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There are countless connection points that bind the experience of a company’s customers to that of its employees. How do you leverage that connection to better support your CX strategy? Here are a few tips to keep in mind as you get started on building a cohesive customer-employee ecosystem.
Different companies define engagement differently, depending on aspects like culture, focus, purpose, employee population and more. Whatever your definition, there is typically no more than a few main metrics that a given company uses as a north star. Employee NPS is one example that companies are increasingly drawn to. Understanding what those metrics are - and more importantly, which outcomes they tie to, be it turnover, CX results, productivity or otherwise - is paramount for a CX leader to understand. There is often the expectation of a positive correlation between customer NPS and employee NPS, but while we’ve certainly seen it play out that way, it isn’t always going to be the case. We encourage companies to dive deep into their metrics to see where the actual linkages are (and the direction in which they flow). This will enable a partnership between CX and HR that is rooted in data and with potential to effect change where it matters.
A true Customer Experience program should by definition bring along with it a host of behavior and culture changes throughout the whole organization. The customer experience team can involve their HR colleagues from the very start, not just to help train employees in these new behaviors, but also to support related areas such as professional development, incentives and compensation, and coaching. One practice in particular that we recommend is ‘huddles’, during which teams review feedback and create action plans. A team approach can help unite employees and create a unified approach to taking action and making improvements as a group. In fact, Medallia research has found that direct access to customer feedback in a team setting can have a big impact on employee engagement. In a survey of 1,000 customer-facing employees, employees who said they reviewed customer feedback daily were more engaged than employees who said they never looked at customer feedback—25 percentage points higher, on average.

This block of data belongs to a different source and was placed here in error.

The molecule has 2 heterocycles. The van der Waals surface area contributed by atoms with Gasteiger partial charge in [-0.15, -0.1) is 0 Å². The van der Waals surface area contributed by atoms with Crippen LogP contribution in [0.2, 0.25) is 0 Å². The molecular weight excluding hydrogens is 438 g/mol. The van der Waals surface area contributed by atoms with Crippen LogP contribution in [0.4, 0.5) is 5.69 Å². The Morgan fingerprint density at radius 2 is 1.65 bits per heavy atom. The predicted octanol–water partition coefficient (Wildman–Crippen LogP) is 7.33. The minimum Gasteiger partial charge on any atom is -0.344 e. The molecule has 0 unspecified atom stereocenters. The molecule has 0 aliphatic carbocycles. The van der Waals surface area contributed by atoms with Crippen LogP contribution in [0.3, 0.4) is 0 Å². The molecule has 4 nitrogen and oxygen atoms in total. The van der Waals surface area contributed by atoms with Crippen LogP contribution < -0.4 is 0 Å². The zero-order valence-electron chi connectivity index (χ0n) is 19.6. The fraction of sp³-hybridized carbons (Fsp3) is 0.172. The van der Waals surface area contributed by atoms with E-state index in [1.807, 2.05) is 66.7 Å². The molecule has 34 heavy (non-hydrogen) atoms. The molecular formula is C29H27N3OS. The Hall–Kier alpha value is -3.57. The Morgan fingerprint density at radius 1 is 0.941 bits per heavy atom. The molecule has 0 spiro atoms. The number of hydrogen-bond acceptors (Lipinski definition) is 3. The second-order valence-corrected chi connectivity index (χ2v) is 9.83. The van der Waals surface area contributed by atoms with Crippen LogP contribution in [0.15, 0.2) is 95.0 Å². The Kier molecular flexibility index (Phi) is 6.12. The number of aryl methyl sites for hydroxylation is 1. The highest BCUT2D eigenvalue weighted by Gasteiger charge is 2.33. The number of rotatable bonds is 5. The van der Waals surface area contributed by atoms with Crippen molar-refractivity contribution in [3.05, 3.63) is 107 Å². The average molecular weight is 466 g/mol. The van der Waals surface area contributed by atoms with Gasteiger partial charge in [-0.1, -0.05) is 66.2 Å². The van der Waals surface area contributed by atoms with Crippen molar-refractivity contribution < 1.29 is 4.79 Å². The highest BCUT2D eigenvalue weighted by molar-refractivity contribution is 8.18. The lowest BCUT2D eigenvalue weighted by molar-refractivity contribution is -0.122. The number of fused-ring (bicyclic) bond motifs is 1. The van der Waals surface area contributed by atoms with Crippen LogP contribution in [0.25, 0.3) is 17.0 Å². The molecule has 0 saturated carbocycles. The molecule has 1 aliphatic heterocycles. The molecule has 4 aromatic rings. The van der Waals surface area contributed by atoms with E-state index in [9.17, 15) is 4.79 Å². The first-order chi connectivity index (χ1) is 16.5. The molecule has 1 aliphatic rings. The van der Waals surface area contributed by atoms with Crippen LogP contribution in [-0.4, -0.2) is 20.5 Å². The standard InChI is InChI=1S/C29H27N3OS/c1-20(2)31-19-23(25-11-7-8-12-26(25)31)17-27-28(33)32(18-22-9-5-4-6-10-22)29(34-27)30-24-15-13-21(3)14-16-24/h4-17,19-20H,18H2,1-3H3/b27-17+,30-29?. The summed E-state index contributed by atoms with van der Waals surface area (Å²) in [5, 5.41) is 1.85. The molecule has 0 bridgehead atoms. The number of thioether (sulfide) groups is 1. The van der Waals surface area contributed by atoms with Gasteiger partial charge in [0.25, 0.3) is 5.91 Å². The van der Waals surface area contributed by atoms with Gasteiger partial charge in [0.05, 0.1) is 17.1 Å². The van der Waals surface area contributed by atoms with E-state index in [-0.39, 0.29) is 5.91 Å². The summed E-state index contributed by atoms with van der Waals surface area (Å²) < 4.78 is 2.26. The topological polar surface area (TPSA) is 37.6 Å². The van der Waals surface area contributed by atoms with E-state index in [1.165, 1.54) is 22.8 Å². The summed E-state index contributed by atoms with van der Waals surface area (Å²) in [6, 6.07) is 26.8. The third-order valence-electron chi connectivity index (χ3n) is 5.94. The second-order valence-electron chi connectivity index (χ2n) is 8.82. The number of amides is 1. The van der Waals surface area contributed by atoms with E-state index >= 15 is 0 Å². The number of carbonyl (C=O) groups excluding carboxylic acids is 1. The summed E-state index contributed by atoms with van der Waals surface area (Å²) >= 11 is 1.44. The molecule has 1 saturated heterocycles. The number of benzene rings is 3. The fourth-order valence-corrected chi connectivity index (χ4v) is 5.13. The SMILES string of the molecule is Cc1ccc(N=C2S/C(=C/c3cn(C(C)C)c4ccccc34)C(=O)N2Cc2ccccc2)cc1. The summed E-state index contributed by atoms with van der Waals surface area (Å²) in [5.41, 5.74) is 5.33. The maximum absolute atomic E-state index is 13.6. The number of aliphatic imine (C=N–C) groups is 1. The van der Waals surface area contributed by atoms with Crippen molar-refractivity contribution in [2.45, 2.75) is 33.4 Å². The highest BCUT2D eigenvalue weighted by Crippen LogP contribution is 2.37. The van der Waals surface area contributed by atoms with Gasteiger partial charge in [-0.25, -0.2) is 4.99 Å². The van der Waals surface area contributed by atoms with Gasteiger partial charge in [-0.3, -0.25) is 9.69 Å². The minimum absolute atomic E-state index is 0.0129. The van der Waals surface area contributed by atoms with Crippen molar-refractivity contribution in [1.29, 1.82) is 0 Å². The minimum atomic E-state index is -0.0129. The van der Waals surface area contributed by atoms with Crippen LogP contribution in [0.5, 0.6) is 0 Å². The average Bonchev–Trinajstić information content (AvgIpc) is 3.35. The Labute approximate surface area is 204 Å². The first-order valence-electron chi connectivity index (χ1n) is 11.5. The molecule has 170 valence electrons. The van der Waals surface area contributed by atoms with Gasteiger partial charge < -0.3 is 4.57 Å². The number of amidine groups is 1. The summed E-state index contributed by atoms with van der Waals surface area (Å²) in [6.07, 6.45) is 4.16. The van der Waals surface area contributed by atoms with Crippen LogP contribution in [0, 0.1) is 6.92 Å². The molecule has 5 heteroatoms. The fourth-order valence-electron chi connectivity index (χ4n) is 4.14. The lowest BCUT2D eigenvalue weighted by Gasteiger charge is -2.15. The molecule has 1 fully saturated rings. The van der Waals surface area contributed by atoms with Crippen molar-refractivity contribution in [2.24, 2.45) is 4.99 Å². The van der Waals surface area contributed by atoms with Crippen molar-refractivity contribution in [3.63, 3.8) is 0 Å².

By partnering with their Development and Training counterparts, CX teams can not only ensure that their program is embedded, but also help drive employee engagement at the front line.
The people in your company who are most engaged with customers - those in call centers or in stores - have the best, and often most unique, view of the customer experience. They see patterns in CX that customers themselves may not, and are best positioned to surface ideas and innovations that get at the root cause of any customer issues To capture this wisdom, companies are increasingly developing listening programs that empower employees to provide ideas or observations specifically benefiting the customer experience. It can be as simple as an employee survey or form, and again employees will also get the added benefit of becoming more engaged in creating and implementing solutions.
Engaging employees in customer feedback, and plugging the CX team into employee feedback as well, ensures that a company has a cohesive message and drive for their front lines. Together, the two constituency groups of customers and employees drive the success of companies -- making sure their voices are heard in tandem will help make that vision a reality.